11/11/2011 08:44 am ET | Updated Jan 11, 2012

Is This the Antidote to Reactivity?

Free at last: Is President Obama's prajna finally trumping his shenpa?

Jesse Ventura might want to take up meditation (or at least a deep breath) before going public next time things don't go his way. The former Minnesota governor displayed the downside of hair-trigger reactivity last week when, after a court rejected his lawsuit against the TSA, he threatened to both apply for Mexican citizenship and run for the American Presidency. (The wrestling icon/conspiracy theorist also vowed never again to stand up for a national anthem, a move that was sure to have an impact on, uh, him.)

I'm not suggesting that Ventura is alone in reacting impulsively. We all do. A hyperbolic boss once told me, in the midst of a heated argument, "Mike, you're the most reactive person I've ever met." I reacted instantly and angrily, giving him further ammunition to blame me for whatever I was upset about in the first place. I retreated to my corner to work on my "reactivity."

My boss was a diabolical manipulator, but he did have a point: My gut reactions to his provocations were counter-productive to my (perfectly righteous!) cause.

With texting, sexting, chatting, Tweeting and blogging perpetually tempting us to press the send key now and regret it later -- Anthony Weiner, anyone? -- mindfulness of our impulsive urges is more crucial than ever.

The great Buddhist teacher Pema Chodron illuminates our reactive tendencies with the help of the Tibetan word "shenpa," which she translates as "the urge, the hook, that triggers our habitual tendency to close down." When we feel thwarted, anger arises unbidden, and we're tempted by habit to act out (literally, to re-act). We believe that by controlling external events we can make our bad feelings go away. It never works. If, instead, we can catch that "hooked" sensation as closely as possible to the nanosecond we first perceive it, we have a fighting chance to see it for what it is -- just an impulse -- and refrain from behaving in a way that only makes things worse.

Not surprisingly, Chodron recommends meditation as the best way to fight the power of shenpa. By quieting down, breathing steadily and noticing our thoughts and feelings as they come and go, she says, "Over time, prajna begins to kick in. Prajna is clear seeing. It's our innate intelligence, our wisdom. With prajna, we begin to see the whole chain reaction clearly. As we practice, this wisdom becomes a stronger force than shenpa. That in itself has the power to stop the chain reaction."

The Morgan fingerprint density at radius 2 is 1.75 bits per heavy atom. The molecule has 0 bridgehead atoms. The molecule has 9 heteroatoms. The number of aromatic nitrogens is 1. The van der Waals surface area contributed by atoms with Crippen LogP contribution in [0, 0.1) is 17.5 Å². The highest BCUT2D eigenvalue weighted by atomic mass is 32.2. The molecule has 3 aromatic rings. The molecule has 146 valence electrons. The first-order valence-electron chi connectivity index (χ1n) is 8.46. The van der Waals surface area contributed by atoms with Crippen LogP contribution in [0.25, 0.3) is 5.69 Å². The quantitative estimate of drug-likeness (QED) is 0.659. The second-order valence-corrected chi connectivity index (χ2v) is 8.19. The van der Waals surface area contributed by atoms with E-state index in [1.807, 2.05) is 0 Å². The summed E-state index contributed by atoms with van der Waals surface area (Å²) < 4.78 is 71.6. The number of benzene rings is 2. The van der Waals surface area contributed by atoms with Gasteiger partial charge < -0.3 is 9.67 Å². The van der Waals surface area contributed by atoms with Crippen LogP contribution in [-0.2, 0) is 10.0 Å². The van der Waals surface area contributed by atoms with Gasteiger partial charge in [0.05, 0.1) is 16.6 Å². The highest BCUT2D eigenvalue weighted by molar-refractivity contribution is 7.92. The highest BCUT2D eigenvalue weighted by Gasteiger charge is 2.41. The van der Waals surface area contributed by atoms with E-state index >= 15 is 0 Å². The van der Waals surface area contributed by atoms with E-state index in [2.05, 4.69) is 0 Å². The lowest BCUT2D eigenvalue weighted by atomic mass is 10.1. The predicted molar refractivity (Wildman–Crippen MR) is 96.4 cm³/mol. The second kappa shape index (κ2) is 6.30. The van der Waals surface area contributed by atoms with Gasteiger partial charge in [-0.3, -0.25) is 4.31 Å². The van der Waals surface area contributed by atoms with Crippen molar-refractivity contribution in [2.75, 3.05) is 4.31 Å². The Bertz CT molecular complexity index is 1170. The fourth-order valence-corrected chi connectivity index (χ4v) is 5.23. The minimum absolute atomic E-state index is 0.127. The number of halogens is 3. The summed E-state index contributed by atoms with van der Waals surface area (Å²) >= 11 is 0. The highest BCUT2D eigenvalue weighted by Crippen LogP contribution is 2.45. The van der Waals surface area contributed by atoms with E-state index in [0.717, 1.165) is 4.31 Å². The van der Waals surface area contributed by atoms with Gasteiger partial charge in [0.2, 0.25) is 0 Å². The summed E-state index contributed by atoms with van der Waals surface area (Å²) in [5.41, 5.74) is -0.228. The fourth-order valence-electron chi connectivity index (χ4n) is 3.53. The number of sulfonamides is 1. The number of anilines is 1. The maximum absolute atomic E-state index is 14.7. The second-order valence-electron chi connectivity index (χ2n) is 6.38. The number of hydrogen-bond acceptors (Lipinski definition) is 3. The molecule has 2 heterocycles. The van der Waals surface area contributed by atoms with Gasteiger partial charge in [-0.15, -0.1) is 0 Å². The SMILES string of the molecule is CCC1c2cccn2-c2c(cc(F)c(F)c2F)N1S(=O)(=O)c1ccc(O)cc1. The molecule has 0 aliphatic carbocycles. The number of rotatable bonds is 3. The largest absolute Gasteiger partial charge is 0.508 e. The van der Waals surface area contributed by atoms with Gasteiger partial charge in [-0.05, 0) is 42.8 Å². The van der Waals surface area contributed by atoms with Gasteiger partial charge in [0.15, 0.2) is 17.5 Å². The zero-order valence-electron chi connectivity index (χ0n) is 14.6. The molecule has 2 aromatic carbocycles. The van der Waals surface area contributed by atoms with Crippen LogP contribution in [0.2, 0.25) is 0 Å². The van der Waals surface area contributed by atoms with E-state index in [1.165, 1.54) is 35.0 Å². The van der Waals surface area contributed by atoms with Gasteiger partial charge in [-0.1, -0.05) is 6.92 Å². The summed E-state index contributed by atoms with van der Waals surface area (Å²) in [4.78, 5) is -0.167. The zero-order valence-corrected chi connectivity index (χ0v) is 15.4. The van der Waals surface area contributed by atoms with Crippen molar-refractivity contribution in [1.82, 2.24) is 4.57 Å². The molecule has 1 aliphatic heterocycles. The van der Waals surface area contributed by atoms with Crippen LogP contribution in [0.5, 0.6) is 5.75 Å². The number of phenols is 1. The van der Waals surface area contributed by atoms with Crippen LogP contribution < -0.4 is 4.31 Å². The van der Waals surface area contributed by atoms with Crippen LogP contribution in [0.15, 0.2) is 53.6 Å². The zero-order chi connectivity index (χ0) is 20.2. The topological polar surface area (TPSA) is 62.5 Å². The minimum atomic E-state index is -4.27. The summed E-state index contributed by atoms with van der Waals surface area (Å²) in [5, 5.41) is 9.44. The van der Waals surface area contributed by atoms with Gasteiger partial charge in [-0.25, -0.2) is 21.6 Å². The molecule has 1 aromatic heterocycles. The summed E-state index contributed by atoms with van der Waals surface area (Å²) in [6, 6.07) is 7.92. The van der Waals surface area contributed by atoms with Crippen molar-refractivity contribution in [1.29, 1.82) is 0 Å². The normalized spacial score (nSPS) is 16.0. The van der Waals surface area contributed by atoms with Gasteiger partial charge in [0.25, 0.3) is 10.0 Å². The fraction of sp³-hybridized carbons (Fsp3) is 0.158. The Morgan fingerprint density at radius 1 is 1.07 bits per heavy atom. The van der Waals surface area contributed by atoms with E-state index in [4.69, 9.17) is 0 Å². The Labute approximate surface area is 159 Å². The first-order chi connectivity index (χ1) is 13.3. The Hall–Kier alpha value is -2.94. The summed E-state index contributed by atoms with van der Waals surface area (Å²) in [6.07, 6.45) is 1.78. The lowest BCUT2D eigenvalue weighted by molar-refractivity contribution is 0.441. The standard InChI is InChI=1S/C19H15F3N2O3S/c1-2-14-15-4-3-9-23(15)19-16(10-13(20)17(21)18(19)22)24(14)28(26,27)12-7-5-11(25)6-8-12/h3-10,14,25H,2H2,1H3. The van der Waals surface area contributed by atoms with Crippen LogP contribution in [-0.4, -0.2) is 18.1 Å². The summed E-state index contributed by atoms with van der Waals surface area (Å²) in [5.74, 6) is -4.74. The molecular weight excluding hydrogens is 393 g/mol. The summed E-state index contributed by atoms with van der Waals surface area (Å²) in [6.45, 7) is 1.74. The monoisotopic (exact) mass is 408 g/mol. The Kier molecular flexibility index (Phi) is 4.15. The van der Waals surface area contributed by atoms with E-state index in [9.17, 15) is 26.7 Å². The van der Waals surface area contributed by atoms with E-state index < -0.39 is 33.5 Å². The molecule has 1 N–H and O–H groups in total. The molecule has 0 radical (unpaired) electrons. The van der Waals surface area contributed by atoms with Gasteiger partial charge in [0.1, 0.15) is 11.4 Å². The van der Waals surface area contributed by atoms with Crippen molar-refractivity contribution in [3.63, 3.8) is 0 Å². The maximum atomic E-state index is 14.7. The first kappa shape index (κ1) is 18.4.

Scientific research indicates that meditation practice can actually change our brain structure to ameliorate reactivity. But meditation is just one tool for what, at the extreme, is known as impulse control disorder. Cognitive work, medications, talk therapy and 12-step programs can all be effective. Meditation can complement any of these treatments, of course, and at the very least guarantees this: as long as you're sitting still and watching your urges, you can't act on them.

Don't get me wrong. Passivity in the face of adversity can be as hazardous as leaping off the deep end. President Obama's extraordinary equanimity served him well in winning election in 2008. But during the debt-ceiling debacle last summer, that same habitual unflappability cast him as more ineffectual Mediator-in-Charge than decisive Commander-in-Chief. This gave Republicans running room to outmaneuver him, leaving us, his constituents, to suffer the consequences.

Lately, it's been heartening to see the President exhibit more passion in standing up for his jobs bill and tax proposals. If he's not just being reactive to poor poll numbers, it could be that his prajna is indeed trumping his shenpa.